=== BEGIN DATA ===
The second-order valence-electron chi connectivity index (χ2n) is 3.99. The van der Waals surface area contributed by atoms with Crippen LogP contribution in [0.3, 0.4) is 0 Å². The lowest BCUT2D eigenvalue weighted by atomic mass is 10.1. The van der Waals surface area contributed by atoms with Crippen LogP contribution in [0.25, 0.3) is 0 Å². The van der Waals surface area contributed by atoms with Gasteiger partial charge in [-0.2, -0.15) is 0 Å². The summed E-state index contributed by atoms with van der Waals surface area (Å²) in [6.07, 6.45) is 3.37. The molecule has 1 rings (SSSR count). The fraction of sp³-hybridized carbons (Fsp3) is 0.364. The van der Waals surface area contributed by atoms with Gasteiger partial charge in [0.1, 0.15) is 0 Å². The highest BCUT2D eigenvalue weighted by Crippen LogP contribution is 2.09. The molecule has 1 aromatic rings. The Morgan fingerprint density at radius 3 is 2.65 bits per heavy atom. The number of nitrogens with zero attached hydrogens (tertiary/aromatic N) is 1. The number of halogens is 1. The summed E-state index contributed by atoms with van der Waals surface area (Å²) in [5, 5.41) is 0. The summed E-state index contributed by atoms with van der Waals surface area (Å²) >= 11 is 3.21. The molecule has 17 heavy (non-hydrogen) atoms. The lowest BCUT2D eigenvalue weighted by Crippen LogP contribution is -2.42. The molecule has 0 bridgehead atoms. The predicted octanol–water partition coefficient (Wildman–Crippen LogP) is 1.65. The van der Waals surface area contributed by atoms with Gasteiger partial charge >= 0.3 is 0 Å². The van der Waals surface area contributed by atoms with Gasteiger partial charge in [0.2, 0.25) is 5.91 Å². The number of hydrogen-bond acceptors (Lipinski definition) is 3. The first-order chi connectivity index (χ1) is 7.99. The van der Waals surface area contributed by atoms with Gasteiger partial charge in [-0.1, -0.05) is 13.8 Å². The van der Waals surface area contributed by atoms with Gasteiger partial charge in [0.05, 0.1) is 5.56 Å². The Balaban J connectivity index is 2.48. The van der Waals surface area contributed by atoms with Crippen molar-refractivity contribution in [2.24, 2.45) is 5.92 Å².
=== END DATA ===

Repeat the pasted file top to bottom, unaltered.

The second-order valence-electron chi connectivity index (χ2n) is 3.99. The van der Waals surface area contributed by atoms with Crippen LogP contribution in [0.3, 0.4) is 0 Å². The lowest BCUT2D eigenvalue weighted by atomic mass is 10.1. The van der Waals surface area contributed by atoms with Crippen LogP contribution in [0.25, 0.3) is 0 Å². The van der Waals surface area contributed by atoms with Gasteiger partial charge in [-0.2, -0.15) is 0 Å². The summed E-state index contributed by atoms with van der Waals surface area (Å²) in [6.07, 6.45) is 3.37. The molecule has 1 rings (SSSR count). The fraction of sp³-hybridized carbons (Fsp3) is 0.364. The van der Waals surface area contributed by atoms with Gasteiger partial charge in [0.1, 0.15) is 0 Å². The highest BCUT2D eigenvalue weighted by Crippen LogP contribution is 2.09. The molecule has 1 aromatic rings. The Morgan fingerprint density at radius 3 is 2.65 bits per heavy atom. The number of nitrogens with zero attached hydrogens (tertiary/aromatic N) is 1. The number of halogens is 1. The summed E-state index contributed by atoms with van der Waals surface area (Å²) in [5, 5.41) is 0. The summed E-state index contributed by atoms with van der Waals surface area (Å²) >= 11 is 3.21. The molecule has 17 heavy (non-hydrogen) atoms. The lowest BCUT2D eigenvalue weighted by Crippen LogP contribution is -2.42. The molecule has 0 bridgehead atoms. The predicted octanol–water partition coefficient (Wildman–Crippen LogP) is 1.65. The van der Waals surface area contributed by atoms with Gasteiger partial charge >= 0.3 is 0 Å². The van der Waals surface area contributed by atoms with Gasteiger partial charge in [0.2, 0.25) is 5.91 Å². The number of hydrogen-bond acceptors (Lipinski definition) is 3. The first-order chi connectivity index (χ1) is 7.99. The van der Waals surface area contributed by atoms with Gasteiger partial charge in [-0.1, -0.05) is 13.8 Å². The van der Waals surface area contributed by atoms with Gasteiger partial charge in [0.05, 0.1) is 5.56 Å². The Balaban J connectivity index is 2.48. The van der Waals surface area contributed by atoms with Crippen molar-refractivity contribution in [2.24, 2.45) is 5.92 Å².